br Morphological analysis of nano liposomes br TEM
3.2. Morphological analysis of nano-liposomes
TEM images detailed the formation of regular, consistent NLS as illustrated in Fig. 1(I). Fluorescence microscopy was employed to con-firm the restoration of NLS structure and subsequent conversion to NLBs. The fluorescence micrographs of the CHO-NLBs and DSPE-NLBs are displayed in Fig. 1(II), respectively, highlight the resilience of the bi-layer lipid membrane structure and the restoration of the spherical NLB structure.
3.3. Establishing the efficiency of camptothecin incorporation
The efficiency of CPT incorporation for candidate CHO- and DSPE-NLS demonstrated an 82.41% and 59.19% CPT entrapment for the CHO-NLS and DSPE-NLS systems respectively. Conversion of NLS to NLB did not result in significant change in drug entrapment efficiency (DEE). However, lyophilization followed by reconstitution resulted in ˜2% decrease in DEE for the CHO-NLB and DSPE-NLB systems.
Whilst the application of polymeric coating significantly slowed the release of CPT from the CHO-NLBs at both physiologic and tumoral pH, the disparity in release characteristics was considerably more acute at pH 7.4 (Fig. 2). The bi-phasic release pattern observed with the NLBs was distinctly absent, with the release profile taking on a more constant linear shape (Fig. 2A). The cumulative release of CPT achieved at 24 h was < 50%. This is a considerable extension of the less than 1 h V5 Epitope Tag Peptide of CPT in aqueous medium as reported in the literature . In addi-tion, less than 7% of CPT was released from the NLB-DDS in the first hour of analysis, highlighting the absence of burst release. The achievement of the aforementioned release characteristics of CPT from the CHO- NLBs has the potential to address the toxicity profile of CPT which is one of the major drawbacks limiting the clinical application of this broad-spectrum antineoplastic agent.
revealed a favorable decrease in the release of CPT over the period of investigation. Moreover, the release profile of CPT from the CHO-NLB formulation had a notably more linear appearance suggesting a more controlled manner of release. However, beyond the first hour the re-lease of CPT from the polymer coated NLB-DDS was substantially more rapid than observed at physiological pH. A cumulative release of ˜63% CPT was achieved over the 24-hour period, which was more than 14% higher than CPT release attained from the CHO-NLBs over the same period. This was attributed to the pH-responsive property of CHT which was incorporated in the polymeric layers coating the NLBs. CHT is a linear polysaccharide that demonstrates aqueous solubility up to pH 6.2, due to the protonation of glucosamine units at this lower pH .
Evaluation of the release characteristics of CPT from the DSPE-NLBs bore a strong resemblance to that obtained from the CHO-NLBs in both a physiologic and tumoral pH release medium. This observation was attributed to lower stability of the DSPE-NLBs, due to the less anionic surface charge, as well as the higher permeability of DSPE-NLBs through the lipid membrane. Release of CPT from DSPE-NLBs was faster over the first 8 h of evaluation. The cumulative release of CPT from the DSPE-NLBs at physiological and tumoral pH was approximated to be 50% and 58%, respectively.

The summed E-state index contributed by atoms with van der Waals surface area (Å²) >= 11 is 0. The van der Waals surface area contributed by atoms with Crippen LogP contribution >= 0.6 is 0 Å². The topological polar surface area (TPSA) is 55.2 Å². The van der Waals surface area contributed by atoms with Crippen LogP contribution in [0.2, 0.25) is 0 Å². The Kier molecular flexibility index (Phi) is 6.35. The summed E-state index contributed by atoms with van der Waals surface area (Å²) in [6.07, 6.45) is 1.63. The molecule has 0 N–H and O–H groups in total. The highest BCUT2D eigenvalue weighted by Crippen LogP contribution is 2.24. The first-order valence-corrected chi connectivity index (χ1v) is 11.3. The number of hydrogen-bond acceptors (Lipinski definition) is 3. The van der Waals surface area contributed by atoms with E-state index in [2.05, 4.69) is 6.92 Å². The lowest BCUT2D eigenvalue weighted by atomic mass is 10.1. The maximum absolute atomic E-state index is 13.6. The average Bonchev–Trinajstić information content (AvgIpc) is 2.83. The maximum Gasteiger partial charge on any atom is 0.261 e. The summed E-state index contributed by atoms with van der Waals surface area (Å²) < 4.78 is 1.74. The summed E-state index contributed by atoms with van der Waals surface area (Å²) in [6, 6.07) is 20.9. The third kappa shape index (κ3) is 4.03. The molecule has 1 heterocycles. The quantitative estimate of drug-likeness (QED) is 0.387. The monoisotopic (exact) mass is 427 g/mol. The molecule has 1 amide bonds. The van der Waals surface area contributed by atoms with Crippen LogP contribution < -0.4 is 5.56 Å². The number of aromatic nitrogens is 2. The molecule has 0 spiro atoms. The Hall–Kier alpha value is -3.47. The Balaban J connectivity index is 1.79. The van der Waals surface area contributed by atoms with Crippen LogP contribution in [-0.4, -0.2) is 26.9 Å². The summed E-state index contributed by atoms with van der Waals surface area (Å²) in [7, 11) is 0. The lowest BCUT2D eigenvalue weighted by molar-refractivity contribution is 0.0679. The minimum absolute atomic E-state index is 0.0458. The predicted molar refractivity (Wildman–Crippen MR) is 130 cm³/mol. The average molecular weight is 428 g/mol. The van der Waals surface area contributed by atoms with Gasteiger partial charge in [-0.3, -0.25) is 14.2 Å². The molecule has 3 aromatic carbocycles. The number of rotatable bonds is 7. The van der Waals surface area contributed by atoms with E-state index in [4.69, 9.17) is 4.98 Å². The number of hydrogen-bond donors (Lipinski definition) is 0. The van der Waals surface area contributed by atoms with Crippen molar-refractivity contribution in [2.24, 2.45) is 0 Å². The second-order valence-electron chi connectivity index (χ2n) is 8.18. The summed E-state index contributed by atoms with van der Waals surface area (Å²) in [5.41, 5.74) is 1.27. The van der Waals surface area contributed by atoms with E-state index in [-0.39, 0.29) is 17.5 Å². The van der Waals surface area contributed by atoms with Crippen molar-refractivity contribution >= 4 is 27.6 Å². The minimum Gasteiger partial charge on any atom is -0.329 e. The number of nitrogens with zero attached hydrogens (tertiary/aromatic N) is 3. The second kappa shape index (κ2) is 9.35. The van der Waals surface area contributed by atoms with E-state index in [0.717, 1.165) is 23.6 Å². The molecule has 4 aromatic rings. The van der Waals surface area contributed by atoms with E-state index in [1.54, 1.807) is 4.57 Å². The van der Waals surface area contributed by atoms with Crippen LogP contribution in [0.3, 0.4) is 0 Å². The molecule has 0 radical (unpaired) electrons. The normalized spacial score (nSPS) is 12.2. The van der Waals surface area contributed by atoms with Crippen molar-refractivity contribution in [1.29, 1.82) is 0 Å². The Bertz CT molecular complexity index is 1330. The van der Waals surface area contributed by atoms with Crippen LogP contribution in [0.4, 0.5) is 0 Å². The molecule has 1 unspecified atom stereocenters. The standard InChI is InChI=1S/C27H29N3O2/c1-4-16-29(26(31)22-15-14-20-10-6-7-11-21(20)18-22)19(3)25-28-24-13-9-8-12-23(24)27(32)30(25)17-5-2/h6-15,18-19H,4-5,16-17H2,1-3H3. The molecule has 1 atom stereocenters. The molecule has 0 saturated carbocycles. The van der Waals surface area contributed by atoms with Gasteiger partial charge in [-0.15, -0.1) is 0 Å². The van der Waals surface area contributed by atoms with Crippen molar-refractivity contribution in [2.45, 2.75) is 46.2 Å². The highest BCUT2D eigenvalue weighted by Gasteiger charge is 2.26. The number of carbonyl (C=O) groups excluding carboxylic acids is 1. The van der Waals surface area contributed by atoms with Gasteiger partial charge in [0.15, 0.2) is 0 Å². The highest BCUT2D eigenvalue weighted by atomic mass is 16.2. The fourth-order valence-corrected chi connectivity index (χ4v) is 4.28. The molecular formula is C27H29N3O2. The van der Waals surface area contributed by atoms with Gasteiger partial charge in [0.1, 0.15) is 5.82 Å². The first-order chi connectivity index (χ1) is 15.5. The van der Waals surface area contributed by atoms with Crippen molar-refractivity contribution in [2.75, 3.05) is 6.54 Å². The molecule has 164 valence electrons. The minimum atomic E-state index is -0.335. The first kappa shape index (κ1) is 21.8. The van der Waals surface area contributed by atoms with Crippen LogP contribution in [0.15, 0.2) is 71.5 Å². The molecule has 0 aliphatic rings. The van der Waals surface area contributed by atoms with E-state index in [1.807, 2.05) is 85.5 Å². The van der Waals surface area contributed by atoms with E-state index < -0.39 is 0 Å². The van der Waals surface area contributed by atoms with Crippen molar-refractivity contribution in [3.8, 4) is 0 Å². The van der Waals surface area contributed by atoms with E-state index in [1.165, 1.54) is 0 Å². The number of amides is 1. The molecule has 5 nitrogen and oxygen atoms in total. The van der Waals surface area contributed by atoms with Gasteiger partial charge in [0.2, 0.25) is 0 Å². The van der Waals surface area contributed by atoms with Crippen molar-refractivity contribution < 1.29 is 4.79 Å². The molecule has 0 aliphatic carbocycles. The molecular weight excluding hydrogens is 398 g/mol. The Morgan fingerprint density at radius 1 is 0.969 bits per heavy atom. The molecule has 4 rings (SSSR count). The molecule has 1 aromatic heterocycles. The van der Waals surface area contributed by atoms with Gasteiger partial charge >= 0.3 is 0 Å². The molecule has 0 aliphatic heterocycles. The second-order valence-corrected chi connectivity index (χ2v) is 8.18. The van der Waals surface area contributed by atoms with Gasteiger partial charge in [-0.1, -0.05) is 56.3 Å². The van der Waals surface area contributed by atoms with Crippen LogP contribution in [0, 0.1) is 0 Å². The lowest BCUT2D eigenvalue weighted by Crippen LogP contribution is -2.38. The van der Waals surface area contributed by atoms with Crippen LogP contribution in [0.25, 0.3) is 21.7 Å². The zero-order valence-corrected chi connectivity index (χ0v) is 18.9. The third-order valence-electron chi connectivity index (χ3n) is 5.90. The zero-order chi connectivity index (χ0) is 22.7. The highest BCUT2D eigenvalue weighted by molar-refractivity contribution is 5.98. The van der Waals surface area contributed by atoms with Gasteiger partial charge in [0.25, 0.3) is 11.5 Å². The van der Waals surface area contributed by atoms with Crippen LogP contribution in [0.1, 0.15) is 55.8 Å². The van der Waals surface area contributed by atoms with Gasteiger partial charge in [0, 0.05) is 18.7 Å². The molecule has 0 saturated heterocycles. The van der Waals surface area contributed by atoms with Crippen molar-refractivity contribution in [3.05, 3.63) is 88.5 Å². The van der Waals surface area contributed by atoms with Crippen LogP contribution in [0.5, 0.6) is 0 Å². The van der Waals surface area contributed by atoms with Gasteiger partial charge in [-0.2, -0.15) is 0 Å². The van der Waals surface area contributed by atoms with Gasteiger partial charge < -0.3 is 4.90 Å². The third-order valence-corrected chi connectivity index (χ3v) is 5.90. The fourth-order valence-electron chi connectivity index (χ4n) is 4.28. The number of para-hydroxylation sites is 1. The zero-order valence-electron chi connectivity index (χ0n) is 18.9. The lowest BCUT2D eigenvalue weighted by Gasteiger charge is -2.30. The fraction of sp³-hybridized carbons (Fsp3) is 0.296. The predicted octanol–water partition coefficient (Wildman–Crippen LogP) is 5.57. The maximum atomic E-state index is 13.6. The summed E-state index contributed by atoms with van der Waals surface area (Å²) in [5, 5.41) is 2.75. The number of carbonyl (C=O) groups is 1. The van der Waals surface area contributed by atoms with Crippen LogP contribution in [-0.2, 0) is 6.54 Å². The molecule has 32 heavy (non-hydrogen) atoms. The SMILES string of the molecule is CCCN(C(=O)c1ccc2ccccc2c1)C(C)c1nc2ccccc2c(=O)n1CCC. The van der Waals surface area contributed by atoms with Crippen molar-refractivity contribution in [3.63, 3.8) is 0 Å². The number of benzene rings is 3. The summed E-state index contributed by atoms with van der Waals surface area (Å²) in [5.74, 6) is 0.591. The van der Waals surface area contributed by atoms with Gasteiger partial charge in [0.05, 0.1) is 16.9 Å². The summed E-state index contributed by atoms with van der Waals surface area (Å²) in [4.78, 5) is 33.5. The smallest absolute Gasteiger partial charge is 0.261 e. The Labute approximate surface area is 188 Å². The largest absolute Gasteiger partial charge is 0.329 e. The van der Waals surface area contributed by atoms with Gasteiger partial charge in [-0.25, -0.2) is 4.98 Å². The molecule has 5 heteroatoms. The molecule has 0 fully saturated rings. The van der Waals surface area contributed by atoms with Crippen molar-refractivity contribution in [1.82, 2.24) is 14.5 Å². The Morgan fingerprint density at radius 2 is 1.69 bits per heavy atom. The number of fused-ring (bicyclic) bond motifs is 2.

SB is a naturally occurring polyphenol antioxidant extracted from milk thistle (Silybum marianum) and has an excellent safety profile, being well tolerated at considerably high doses following different routes of administration [18–21]. It is also known for its anti-cancer properties where the mechanism of its anti-tumor effect has been at-tributed to factors such as the promotion of cellular antioxidant defense mechanisms, angiogenesis antagonism by a reduction in VEGF secre-tion, induction of apoptosis and antiproliferative effects due to cell cycle arrest [18,20,22]. SB, however, has a limited aqueous solubility and undergoes metabolism by phase II conjugation. The incorporation of silibinin in the formulated NLB-DDS was therefore undertaken to enhance the cytotoxic activity of the formulations and provide a means of effective delivery of this poorly soluble phytochemical. Incorporation of silibinin into the formulated NLB-DDS revealed a size of 137.56 nm and 93.65 nm, a zeta potential of -27.58 mV and -8.24 mV and a drug incorporation efficiency of 65.59% and 52.75% for the CHO-NLB and DSPE-NLB systems respectively.
The release pattern of CPT from CHO-NLBs containing SB (CHO-NLB + SB) demonstrated no outstanding differences to that of SB for-mulations for the first 10 h, except for an evident burst release of CPT over the first hour (Fig. 2A). A similar burst release of SB was observed over this period, displayed in Fig. 2B, suggesting association of both compounds to a certain degree with the surface of the NLBs. Further-more, the presence of the additional SB compound may have altered the surface tension of the formulated CHO-NLBs, leading to the initial burst release of both CPT and SB. From 10 h the release of CPT from CHO-NLB + SB is approximately 7–9% higher than that observed for CHO-NLB without SB. An effect of the different pH of release medium (7.4 and 6.0) employed during analysis only became evident after 10 h, when the release of CPT at pH 6.0 appeared to be slightly higher than that at pH 7.4. However, the effect of tumoral pH on the release characteristics of CPT from CHO-NLB + SB was still considered negli-gible. A cumulative CPT release of 82–86% was achieved for CPT from CHO-NLB + SB over the 24-hour investigation.